Oh yeah My Cam "Camelopardalis" an eclisping binary star system has been reported by (Dec.2014) "Calar Alto Observatory to be on the verge of merging together". The journal Astronomy & Astrophysics has published an article on MY Cam, one of the most massive stars known, with the results of observations from the (Dec. 2014) "Calar Alto Observatory (Almería)" signed by astronomers at the University of Alicante, the Astrobiology Centre of the Spanish National Research Council (CAB-CSIC) and the along with amateur astronomers. This article concludes that "MY Cam is the most massive binary star observed and its components, two stars of spectral type O (blue, very hot and bright), 38 and 32 times the Sun’s mass, are still on the main sequence and are very close to each other, with an orbital period of less than 1.2 days", in other words, the shortest orbital period in this type of stars. This indicates that the binary was virtually formed as it is now: the stars were almost in contact at the time they were formed. The expected development is the merger of both components into a single object over 60 solar masses before any of them have time to evolve significantly. What made them develope into two seperate suns at their begining developement?
Hence, these results demonstrate the viability of some theoretical models suggesting that most massive stars are formed by merging less massive stars. As explained by Javier Lorenzo, from the University of Alicante and first author of the article, (Dec. 2014) "in these systems all stars describe their orbits around a common centre of mass." In particular, the stars much more massive than the Sun contain an equivalent mass to many suns and tend to always appear in company. Recent studies suggest that these high-mass stars, that are much larger and hotter than the Sun, form part of systems with at least one other companion of comparable mass. example is the binary system known as MY Camelopardalis (MY Cam), located in the constellation of the Giraffe (Camalopardalis). This object is the brightest star in the open cluster “Alicante 1?, which was recently identified as a small stellar nursery by researchers at the University of Alicante. Although it has been known for over fifty years that MY Cam is a high-mass star, it was only ten years ago that it was recognised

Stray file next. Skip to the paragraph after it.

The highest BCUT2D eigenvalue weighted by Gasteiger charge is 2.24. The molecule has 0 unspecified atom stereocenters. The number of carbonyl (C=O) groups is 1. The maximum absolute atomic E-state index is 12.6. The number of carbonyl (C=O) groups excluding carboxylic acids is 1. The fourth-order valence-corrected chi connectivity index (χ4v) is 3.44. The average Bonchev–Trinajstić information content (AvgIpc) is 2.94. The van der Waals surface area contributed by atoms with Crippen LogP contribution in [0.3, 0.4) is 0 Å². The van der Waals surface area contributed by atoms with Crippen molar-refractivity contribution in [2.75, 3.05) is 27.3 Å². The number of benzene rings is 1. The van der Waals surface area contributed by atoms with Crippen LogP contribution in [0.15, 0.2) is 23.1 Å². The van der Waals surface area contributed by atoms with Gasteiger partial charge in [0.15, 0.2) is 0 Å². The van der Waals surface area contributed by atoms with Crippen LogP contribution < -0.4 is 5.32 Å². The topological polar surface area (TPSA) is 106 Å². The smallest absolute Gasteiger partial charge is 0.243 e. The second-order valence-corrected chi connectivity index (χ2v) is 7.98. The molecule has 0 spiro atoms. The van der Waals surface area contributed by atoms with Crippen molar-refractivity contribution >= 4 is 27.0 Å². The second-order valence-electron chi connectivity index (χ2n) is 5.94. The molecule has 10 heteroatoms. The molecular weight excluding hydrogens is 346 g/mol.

as an eclipsing binary, a system in which one star passes in front of the other every time they complete their orbit, leading to changes in the brightness of the system that we perceive from Earth. This property of eclipsing binaries allows us to know many of the characteristics of the component stars through a careful study of the light that comes from them and the simple application of Newton’s law of universal gravitation. Their masses are 38 and 32 times the Sun’s mass. Such huge stars do not fit so easily into such a small orbit and the conclusion of the study is that they are actually in touch and the material of their outer layers is mixing, giving place to a common envelope (what is known as a contact binary). MY Cam is one of the most massive contact binaries known and by far the most massive whose components are so young they have not yet begun to evolve.  As stated by Ignacio Negueruela, another author from the University of Alicante, this is the most interesting aspect of MY Cam since its foreseeable future confirms some of the current theories of formation of extremely massive stars.